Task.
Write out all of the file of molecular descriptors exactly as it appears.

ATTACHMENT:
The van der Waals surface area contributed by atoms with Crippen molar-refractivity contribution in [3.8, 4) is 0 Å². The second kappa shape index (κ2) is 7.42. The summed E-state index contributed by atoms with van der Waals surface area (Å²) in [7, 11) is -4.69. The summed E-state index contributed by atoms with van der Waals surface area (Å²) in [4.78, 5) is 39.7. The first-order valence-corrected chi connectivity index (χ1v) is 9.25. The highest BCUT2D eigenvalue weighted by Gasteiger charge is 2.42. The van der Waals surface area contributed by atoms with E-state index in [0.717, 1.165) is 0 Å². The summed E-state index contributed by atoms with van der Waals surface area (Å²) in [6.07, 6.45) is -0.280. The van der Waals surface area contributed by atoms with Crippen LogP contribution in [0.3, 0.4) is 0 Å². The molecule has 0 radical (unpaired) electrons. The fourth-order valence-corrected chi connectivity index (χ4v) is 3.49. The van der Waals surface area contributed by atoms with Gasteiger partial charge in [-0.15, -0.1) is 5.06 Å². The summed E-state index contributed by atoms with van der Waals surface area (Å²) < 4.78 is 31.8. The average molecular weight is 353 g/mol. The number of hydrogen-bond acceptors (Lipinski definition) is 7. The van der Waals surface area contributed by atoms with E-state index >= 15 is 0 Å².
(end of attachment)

The van der Waals surface area contributed by atoms with Crippen molar-refractivity contribution in [3.8, 4) is 0 Å². The second kappa shape index (κ2) is 7.42. The summed E-state index contributed by atoms with van der Waals surface area (Å²) in [7, 11) is -4.69. The summed E-state index contributed by atoms with van der Waals surface area (Å²) in [4.78, 5) is 39.7. The first-order valence-corrected chi connectivity index (χ1v) is 9.25. The highest BCUT2D eigenvalue weighted by Gasteiger charge is 2.42. The van der Waals surface area contributed by atoms with E-state index in [0.717, 1.165) is 0 Å². The summed E-state index contributed by atoms with van der Waals surface area (Å²) in [6.07, 6.45) is -0.280. The van der Waals surface area contributed by atoms with Crippen LogP contribution in [0.3, 0.4) is 0 Å². The molecule has 0 radical (unpaired) electrons. The fourth-order valence-corrected chi connectivity index (χ4v) is 3.49. The van der Waals surface area contributed by atoms with Gasteiger partial charge in [-0.15, -0.1) is 5.06 Å². The summed E-state index contributed by atoms with van der Waals surface area (Å²) < 4.78 is 31.8. The average molecular weight is 353 g/mol. The number of hydrogen-bond acceptors (Lipinski definition) is 7. The van der Waals surface area contributed by atoms with E-state index >= 15 is 0 Å².